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Tfila and Brachot
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Should I cover my hair at home when saying a Bracha?

Rabbanit Rachel Weinstein

Cheshvan 5580/November 2019
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She'ela

I am married and cover my hair. While I don't keep my hair covered at home, I usually cover it for tefillah. Must I also cover my hair every time I say a bracha? Thanks.

Teshuva

You raise an excellent question. There are several approaches to this question in Halakha and we will discuss a few.

The rulings of Ashkenazi poskim differ from those of Sefardi poskim and therefore the answer to your question depends on whether you are Ashkenazi or Sefardi.

The Shulchan Aruch brings an opinion that one must cover his head whenever he utters the name of Hashem, this seemingly would include tefilla and brachot (Shulchan Aruch Orach Chayim 91:3). The Shulchan Aruch then says that one must not stand in prayer bare headed. This is in addition to other preparations one must make for tefilla, which include being respectably dressed, wearing shoes and being in appropriately clean surroundings. The pasuk often mentioned in this context is     הכון לקראת אלהיך ישראל – “Prepare to meet your G-d…” (Amos 4:12)

There are a number of questions that arise from this Siman in the Shulchan Aruch. There is clearly a distinction in the wording of the Shulchan Aruch between tefilla and other utterings of the name of Hashem.  Is the covering of the head obligatory in both cases?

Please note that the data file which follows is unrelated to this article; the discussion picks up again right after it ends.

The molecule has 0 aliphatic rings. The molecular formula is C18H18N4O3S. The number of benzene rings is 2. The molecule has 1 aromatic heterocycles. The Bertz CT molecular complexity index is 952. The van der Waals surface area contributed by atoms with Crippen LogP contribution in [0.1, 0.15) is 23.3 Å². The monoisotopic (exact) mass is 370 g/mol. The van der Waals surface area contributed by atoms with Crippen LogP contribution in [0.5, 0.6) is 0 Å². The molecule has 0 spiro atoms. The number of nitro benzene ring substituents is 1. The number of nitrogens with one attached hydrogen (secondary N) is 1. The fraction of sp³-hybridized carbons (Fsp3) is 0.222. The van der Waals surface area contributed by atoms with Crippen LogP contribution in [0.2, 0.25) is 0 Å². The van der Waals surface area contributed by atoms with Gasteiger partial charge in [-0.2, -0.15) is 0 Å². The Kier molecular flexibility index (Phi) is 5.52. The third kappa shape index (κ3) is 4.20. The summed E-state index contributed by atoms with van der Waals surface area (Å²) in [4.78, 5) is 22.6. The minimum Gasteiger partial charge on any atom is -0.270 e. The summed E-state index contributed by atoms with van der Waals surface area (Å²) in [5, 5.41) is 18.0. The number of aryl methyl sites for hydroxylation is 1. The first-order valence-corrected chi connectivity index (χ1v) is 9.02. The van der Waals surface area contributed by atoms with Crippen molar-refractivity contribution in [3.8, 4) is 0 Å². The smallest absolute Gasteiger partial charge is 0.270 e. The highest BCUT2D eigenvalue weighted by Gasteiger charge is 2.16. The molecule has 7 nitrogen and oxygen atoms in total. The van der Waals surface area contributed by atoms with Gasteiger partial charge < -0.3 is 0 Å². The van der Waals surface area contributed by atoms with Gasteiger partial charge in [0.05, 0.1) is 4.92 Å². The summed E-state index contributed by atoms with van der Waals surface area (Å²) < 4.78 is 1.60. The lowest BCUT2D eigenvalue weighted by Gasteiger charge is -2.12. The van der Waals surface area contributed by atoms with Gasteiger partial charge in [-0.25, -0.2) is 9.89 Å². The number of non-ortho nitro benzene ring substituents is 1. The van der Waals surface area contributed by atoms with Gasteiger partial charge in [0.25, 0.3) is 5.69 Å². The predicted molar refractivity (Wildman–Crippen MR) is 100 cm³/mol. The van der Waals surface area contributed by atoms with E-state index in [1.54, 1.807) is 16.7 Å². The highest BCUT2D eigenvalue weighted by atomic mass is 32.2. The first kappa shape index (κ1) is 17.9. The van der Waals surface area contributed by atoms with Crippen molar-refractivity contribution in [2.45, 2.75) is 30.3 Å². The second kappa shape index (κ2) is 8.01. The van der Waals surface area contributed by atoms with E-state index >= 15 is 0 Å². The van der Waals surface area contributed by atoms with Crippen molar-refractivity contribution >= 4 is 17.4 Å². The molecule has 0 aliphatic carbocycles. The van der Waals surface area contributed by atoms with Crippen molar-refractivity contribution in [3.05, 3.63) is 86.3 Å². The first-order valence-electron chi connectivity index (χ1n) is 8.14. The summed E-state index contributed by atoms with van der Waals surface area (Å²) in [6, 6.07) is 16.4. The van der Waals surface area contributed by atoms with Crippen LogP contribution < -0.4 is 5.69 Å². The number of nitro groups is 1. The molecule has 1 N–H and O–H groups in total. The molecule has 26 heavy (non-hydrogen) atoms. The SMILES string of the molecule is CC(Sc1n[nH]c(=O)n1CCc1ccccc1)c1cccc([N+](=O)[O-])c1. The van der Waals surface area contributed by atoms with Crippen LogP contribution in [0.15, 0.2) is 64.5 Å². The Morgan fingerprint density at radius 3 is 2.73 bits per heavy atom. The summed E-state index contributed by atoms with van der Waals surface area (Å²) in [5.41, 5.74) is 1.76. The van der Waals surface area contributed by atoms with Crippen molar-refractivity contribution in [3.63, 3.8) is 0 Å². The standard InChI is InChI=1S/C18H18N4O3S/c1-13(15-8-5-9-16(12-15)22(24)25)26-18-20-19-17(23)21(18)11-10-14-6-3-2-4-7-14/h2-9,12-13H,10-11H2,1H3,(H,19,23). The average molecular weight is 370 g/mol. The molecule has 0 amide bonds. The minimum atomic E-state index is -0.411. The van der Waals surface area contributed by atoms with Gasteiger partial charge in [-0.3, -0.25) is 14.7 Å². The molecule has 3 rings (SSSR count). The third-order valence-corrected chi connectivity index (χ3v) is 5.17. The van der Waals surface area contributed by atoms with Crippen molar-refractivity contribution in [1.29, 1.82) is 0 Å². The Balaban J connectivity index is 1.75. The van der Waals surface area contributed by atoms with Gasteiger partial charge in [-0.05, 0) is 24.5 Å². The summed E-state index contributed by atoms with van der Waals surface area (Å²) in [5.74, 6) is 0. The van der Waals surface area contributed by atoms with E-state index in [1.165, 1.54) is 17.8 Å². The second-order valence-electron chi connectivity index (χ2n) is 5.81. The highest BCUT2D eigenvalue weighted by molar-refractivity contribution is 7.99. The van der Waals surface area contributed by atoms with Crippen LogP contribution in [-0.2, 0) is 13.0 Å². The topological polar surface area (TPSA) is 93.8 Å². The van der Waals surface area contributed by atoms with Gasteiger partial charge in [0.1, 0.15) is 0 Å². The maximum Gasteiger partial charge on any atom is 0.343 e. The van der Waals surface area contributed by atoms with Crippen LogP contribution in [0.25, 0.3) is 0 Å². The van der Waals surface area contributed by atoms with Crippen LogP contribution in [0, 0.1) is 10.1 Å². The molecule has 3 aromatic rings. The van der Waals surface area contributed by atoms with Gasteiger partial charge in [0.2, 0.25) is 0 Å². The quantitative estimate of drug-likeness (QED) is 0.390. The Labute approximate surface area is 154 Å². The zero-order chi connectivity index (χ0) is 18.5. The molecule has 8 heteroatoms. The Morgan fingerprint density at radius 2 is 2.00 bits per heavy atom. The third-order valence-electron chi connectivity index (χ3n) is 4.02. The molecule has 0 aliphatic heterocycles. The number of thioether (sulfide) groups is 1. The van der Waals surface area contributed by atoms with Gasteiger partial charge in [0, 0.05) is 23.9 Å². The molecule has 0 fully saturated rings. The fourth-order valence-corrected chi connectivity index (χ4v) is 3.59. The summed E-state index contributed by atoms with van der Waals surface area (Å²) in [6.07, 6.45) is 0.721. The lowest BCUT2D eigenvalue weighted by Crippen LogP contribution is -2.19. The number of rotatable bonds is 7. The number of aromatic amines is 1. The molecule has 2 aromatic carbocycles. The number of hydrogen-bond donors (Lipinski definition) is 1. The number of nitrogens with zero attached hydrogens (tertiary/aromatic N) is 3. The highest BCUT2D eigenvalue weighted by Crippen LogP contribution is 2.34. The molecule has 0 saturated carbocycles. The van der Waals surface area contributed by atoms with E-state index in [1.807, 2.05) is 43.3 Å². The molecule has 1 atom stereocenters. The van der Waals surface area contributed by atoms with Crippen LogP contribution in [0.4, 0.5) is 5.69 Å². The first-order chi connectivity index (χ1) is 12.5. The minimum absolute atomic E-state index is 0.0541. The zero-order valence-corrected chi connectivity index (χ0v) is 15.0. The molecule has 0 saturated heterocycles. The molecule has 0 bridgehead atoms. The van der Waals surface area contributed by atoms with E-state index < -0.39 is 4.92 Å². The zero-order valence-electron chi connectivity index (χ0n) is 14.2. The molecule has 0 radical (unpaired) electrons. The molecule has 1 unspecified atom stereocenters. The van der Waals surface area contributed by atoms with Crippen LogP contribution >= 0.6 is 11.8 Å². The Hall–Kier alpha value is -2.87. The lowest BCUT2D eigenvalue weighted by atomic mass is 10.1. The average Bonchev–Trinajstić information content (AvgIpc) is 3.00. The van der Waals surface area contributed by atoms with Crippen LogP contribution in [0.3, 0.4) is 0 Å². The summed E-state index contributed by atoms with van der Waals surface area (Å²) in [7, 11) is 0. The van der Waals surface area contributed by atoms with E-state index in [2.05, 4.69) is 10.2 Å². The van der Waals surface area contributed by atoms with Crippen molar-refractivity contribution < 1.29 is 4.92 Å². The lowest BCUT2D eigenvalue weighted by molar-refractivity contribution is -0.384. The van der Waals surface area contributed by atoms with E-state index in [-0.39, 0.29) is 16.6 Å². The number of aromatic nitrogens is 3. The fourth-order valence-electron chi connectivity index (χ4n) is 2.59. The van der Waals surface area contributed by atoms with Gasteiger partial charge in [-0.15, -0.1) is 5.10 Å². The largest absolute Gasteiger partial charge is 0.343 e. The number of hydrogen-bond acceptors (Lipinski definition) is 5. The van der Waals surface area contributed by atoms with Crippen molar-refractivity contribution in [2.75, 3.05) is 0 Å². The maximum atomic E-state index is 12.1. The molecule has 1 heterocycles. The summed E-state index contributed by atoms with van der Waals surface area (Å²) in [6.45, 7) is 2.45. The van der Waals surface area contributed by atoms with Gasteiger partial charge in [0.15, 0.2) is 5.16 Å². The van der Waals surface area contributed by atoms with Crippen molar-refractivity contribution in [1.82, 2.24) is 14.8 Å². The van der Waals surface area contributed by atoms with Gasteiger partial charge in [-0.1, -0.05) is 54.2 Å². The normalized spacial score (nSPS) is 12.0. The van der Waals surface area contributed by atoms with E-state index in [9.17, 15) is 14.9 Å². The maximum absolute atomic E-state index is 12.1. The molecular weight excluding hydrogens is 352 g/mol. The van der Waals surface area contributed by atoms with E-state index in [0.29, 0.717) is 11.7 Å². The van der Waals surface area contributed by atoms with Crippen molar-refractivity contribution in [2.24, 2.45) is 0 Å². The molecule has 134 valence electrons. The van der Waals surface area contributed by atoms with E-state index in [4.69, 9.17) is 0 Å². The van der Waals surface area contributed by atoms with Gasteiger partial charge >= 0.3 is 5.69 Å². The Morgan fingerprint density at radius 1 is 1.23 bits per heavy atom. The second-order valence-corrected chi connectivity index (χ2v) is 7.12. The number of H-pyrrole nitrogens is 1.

This distinction is emphasized by the fact that the Rambam (Mishne Torah Hilchot Tefilla 5:5) and the Tur (Orach Chayim 91) only mention the obligation to cover one’s head in the context of tefilla and not in the context of Kriat Shema and brachot.

This Siman does not specify whether it is referring to men or women. Maybe it only refers to men? Are women also obligated by this Halakha?

One might add that there is another component when discussing head covering of a woman. Where women are concerned the head is Halakhically referred to as Erva. The Shulchan Aruch states that a man must not recite Kriat Shema when he is facing Erva (Shulchan Aruch Orach Chayim 75 1) and this includes a woman’s hair.

If a man may not recite Kriat Shema in the presence of Erva, maybe a woman also should not daven or say a bracha when her Erva is exposed?

Among more recent poskim there are different opinions as to whether a woman must cover her hair while reciting a bracha. According to some the answer is yes. Rabbi Akiva Iger (חידושי רעק”א החדשות שי”ל יו”ד ר) states that a woman’s hair should be covered while reciting a bracha. Harav Ovadia Yosef states likewise although he would say that this is the case for unmarried women as well (Yabia Omer 6 Orach Chayim 15).

According to others a woman may recite a bracha without covering her hair. Harav Elyashiv questions the comparison between men and women that this discussion is based on. And as we have seen, there are opinions that a man too must cover his head for Tefilla but not necessarily for brachot.

There are some who say that covering hair for brachot is “midat chassidut” (a pious/meritorious act) but not obligatory (see the Gr”a for example in his commentary on the above Tur סק”ו).

Summary:

As we have seen there are opinions that a woman must cover her hair while reciting a bracha and there are opinions that it is only midat chassidut and therefore not obligatory.

Most Sefardi poskim rule that a woman must cover her hair while saying a bracha, while the Ashkenazi poskim lean towards saying that hair covering for women while saying a bracha is not obligatory.

 

Rabbanit Rachel Weinstein

is a graduate of Hilkhata, Matan's Advanced Halakhic Institute and is a certified Meshivat Halakha. She studied in Migdal Oz, and Nishmat. Rachel teaches in her community and is a Yoetzet Halakha. She gives classes for women, teaches Kallot and runs the Matan Beit Shemesh Kallah teachers certification course. She lives in Tekoa and is the mother of 8 children.